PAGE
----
ANN CHAPMAN

Goldsmith, jewellery designer and owner of Stonechat in Westbury Mall, Dublin

“My style signifier is a silver and gold bangle by Seamus Gill; it is quite a wide piece and goes with everything. I wear his earrings with it or the bangle on its own. My style is simple and clean-lined, like my jewellery. I prefer structured pieces and the smart-casual look to flowy styles.

“My mother, now in her 70s, would be very stylish and always encouraged me to wear the right outfit for whatever occasion and would show me what neckline works with what necklace or how a slim-fit top works with an A-line skirt.

“I would never wear a leather skirt or trousers, or anything with leather panels; leather can look really cheap if you’re not careful. I love colour, although I am not mad into pattern; I prefer muted shades with one vibrant colour, like a black top and skirt with a wine-coloured handbag.

“Women have more jewellery now than before. They are spending more on themselves and it is no longer considered lavish to have a wide range. Everything depends on the outfit – if I wear something simple, it needs a bigger piece to lift it. I wear rings, bangles and drop earrings; the bigger the better. Irish women are experimenting more with different coloured metals. Yellow and rose gold look great on Irish skin and are better than white metals like silver, white gold or platinum.”

 

My three go-to outfits:

  • A little black dress from Louise Kennedy, which works as day-to-evening wear.
  • Casualwear: skinny jeans from Rag & Bone or J Brand with a colour-block top from Cos or Theory.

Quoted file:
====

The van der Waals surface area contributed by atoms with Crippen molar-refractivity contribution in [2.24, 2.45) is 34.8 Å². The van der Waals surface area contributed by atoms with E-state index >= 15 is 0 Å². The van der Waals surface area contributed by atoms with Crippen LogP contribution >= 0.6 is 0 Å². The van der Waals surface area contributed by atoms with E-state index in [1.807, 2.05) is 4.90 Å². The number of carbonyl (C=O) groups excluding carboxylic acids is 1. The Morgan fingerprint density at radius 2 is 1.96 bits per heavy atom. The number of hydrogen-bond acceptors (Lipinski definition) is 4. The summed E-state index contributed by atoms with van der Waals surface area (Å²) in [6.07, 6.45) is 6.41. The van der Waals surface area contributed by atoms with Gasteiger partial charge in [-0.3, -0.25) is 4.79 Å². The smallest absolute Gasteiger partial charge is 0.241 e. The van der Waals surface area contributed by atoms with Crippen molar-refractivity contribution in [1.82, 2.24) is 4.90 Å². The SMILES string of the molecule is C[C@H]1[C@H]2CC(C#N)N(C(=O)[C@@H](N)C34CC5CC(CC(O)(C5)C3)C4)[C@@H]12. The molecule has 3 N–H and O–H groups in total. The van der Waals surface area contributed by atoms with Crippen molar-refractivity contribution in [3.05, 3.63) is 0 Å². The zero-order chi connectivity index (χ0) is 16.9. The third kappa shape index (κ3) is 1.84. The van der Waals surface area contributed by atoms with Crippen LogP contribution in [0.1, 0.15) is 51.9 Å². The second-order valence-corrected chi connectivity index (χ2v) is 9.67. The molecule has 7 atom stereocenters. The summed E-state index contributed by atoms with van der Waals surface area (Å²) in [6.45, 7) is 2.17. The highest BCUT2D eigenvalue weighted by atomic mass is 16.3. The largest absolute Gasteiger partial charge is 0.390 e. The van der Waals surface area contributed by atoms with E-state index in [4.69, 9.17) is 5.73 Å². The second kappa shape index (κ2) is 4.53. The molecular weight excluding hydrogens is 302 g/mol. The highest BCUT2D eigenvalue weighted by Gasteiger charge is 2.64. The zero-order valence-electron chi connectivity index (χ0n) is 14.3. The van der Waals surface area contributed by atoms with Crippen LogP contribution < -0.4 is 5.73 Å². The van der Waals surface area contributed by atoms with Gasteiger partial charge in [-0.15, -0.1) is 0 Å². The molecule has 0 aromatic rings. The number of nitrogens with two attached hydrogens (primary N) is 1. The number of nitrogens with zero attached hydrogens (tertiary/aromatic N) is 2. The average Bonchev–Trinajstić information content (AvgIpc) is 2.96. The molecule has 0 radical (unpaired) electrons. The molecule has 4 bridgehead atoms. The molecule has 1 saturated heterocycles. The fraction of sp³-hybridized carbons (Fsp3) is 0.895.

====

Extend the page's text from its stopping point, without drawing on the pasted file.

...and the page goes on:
• A patterned wrap dress from Cos or Massimo Dutti.

 

PAULA ROWAN

Glove designer and owner of Paula Rowan shop in Westbury Mall, Dublin

“I wear black all the time because there is so much you can do with it. It’s like a blank canvas and you can lift it with accessories, which is my business. Through accessories you can convey whatever message you want and they reflect your mood as well. Even the most conservative dressers can express themselves with a pop of colour in their gloves or bags.

“I have to dress up for what I do and I love feminine, tailored clothes. Roland Mouret is good for showing off the feminine curves. I consider myself stylish, but I like to wear something a little quirky, too, in the way of gloves, shoes or bags. I think shoes are really important, as they change the shape of your body and your legs, and I feel properly dressed when I wear a heel. Good shoes are an investment and will last; I have a pair of red Armani shoes that I’ve had for years, and people are always asking to photograph them. It’s also a huge compliment when people ask to photograph my gloves and I can say that I designed them myself.

“My mother is still stylish in her 80s, my sister Jackie was a model and my grandmother was interested in fashion, so it’s inherited.

“My style signifier is my ring. I don’t feel I am dressed until I put it on in the morning. Jewellery is imbued with memories, and this one signifies my drive and ambition and where I am hoping to take my business. It’s a gold Chopard ring inset with diamonds that I bought more than six years ago. It is very classical and quite chunky, with a modern twist. Men, women and even children remark on it.”

 

My three go-to outfits:

  • For Milan and other trade fairs: black Capri pants with a Roland Mouret asymmetrical top and heels.
  • For travelling: a Roland Mouret black pencil skirt with a white T-shirt by Isabel Marant from Costume and three- quarter-length coat, very tailored and structured which I’ve had for 10 years.
  • For evening: a classic black Sandro dress.